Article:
“Larry Loses A Friend”/“Doubt Of The Benefit” (season three, episodes 11-12, originally aired Aug. 31, 1994, and Sept. 7, 1994)
The midseason sag of The Larry Sanders Show’s third go-round continues a bit this week, with a minor episode (the City Slickers II-shilling “Larry Loses A Friend”) that segues into a mostly minor, but comedically strong episode (the zippy “Doubt Of The Benefit”).
In “Larry Loses A Friend,” Jon Lovitz (who just happened to co-star in that summer’s City Slickers II: The Legend Of Curly’s Gold, which was out of theaters by the time this episode aired) makes his 13th appearance on Larry’s show, a tally probably unmatched by any other guest. He doesn’t return because he likes Larry so much, but because of Darlene, whom he has doggedly pursued for some time.
She’s not interested, so the episode plays out with Lovitz trying and failing to make a connection with her. Hank eventually lies and tells him she’s a lesbian, which spreads around the office, as expected. That premise is hacky—even if Hank is funny as he tells Lovitz, then tries to call Darlene a homophobe when she gets pissed—but the resolution is strong. Darlene confesses to Lovitz that she isn’t gay, but she doesn’t date showbiz types because she’s been burned too many times. Lovitz pouts, but everything unravels when Beverly comes in wearing the tennis bracelet he had given Darlene. “I was going to give it back to her tonight because we’re going out,” Beverly says. “To a women’s meeting.” The way Lovitz punctuates every sentence Beverly says with an “Oh!”—as it mistakenly dawns on him Darlene’s “no showbiz” rule was a cover for her lesbianism—just kills.
The final scene of Lovitz sulking in his limo after he storms off the show also works, as the initial shot is tight on him and Darlene, who’s had a change of heart. It pulls out to reveal Larry sitting next to Lovitz, then expands more to show Hank, Phil, and Artie on the other side of the limo. They’ve all come down to get Lovitz back on the show in the rapidly dwindling time they have before showtime, as well as reassure him of her heterosexuality. “Guys, guys, nothing but guys,” Hank says. “That’s our Darlene in a nutshell.” Lovitz apparently isn’t fazed by Hank’s implication that she bangs a lot of dudes.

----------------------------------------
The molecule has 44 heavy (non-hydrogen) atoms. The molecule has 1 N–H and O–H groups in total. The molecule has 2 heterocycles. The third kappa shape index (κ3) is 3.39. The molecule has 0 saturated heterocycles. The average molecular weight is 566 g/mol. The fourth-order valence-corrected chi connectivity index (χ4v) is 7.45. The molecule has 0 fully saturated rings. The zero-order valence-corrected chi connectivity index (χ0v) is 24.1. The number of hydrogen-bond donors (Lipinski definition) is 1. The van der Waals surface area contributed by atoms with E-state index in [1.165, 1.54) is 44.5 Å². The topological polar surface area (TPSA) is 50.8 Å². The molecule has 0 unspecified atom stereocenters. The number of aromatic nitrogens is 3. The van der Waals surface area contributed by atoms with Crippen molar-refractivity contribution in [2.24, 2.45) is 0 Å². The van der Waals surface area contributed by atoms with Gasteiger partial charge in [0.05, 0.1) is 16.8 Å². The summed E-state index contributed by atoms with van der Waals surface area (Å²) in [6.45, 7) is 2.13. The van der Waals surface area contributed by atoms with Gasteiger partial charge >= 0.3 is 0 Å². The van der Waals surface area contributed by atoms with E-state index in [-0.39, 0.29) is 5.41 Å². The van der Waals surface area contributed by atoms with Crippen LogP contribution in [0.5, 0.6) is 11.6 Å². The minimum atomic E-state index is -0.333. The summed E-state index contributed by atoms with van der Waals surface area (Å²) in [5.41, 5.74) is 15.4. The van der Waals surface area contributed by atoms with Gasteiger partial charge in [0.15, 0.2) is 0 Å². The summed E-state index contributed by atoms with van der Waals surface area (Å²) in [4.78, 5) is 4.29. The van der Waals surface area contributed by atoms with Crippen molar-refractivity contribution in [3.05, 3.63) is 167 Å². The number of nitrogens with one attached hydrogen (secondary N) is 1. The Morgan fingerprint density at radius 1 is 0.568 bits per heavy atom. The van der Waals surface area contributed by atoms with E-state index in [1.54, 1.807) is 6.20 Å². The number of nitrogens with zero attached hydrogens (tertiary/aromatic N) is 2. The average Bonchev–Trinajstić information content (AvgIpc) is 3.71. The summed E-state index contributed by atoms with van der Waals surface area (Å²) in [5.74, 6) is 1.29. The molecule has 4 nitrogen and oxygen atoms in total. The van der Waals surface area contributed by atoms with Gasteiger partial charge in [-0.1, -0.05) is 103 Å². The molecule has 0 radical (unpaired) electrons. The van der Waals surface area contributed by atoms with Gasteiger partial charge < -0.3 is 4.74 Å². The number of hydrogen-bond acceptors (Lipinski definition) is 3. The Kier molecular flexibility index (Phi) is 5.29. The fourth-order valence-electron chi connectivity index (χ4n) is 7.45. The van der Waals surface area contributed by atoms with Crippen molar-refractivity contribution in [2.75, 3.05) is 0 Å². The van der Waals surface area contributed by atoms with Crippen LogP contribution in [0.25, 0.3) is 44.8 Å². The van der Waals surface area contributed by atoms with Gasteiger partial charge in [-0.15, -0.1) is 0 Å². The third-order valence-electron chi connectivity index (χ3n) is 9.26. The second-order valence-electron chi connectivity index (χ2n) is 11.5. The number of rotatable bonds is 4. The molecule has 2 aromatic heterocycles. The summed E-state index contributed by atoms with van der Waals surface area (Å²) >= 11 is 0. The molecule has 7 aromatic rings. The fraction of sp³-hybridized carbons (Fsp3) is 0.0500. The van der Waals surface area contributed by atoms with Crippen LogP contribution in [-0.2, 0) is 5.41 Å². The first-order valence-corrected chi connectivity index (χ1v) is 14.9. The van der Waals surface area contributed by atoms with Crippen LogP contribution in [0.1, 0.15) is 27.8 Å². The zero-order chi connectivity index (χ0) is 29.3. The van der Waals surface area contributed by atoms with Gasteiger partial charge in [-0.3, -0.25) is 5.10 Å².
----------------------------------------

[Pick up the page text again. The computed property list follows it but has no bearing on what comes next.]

“Larry Loses A Friend”—the title doesn’t seem right, does it?—is the second Darlene-centric story in four episodes. It’s interesting that Darlene’s character can be the focus without Linda Doucett having to carry the episode—which is good, because she’s not really able to do that. Doucett has a lot more lines in “Larry Loses A Friend” than she did in “Office Romance,” but Darlene’s character exists as the office naïf, the straightman who doesn’t even know she’s the straightman. She’s not a compelling enough character to carry an episode. Part of is probably Doucett too, whose acting career was pretty limited. As Shandling has noted in one of the show’s commentary tracks, Doucett was perfectly cast as Darlene, because she basically was Darlene. Shandling had worked with her before on It’s Garry Shandling’s Show, so it’s possible—maybe even likely—that they had her in mind when they created Darlene. But I don’t think anyone would argue that Scott Thompson’s Brian is the lesser of Hank’s assistants. (Coming soon!)
“Doubt Of The Benefit” treads a well-worn path for The Larry Sanders Show by highlighting a favorite theme, the phoniness of show business. On the macro level, it’s a minor episode—Larry mistakenly thinks Rob Reiner canceled an appearance because he wouldn’t do a benefit Reiner recommended him for—but its snappy dialogue makes it especially enjoyable. The quips come quickly:
Hank & Darlene:
“You might tell them I have some nerve deafness.”
“Hank, that is so sad.”
“I really don’t have nerve deafness.”
“I know. That’s what’s so sad.”
Larry & Artie:
“What a goddamn disappointment, Artie. And people wonder why I’m a cynical asshole.”
“No they don’t.”
Hank & Darlene, again:
“What is wrong with mankind, I ask you!”
“Please be quiet.”
Phil & Larry:
“A new study shows that over 1.6 million children ages 5 to 14 are left home alone each day. Boy, finally some good news for Michael Jackson.”
“Ooh, is it last January already?”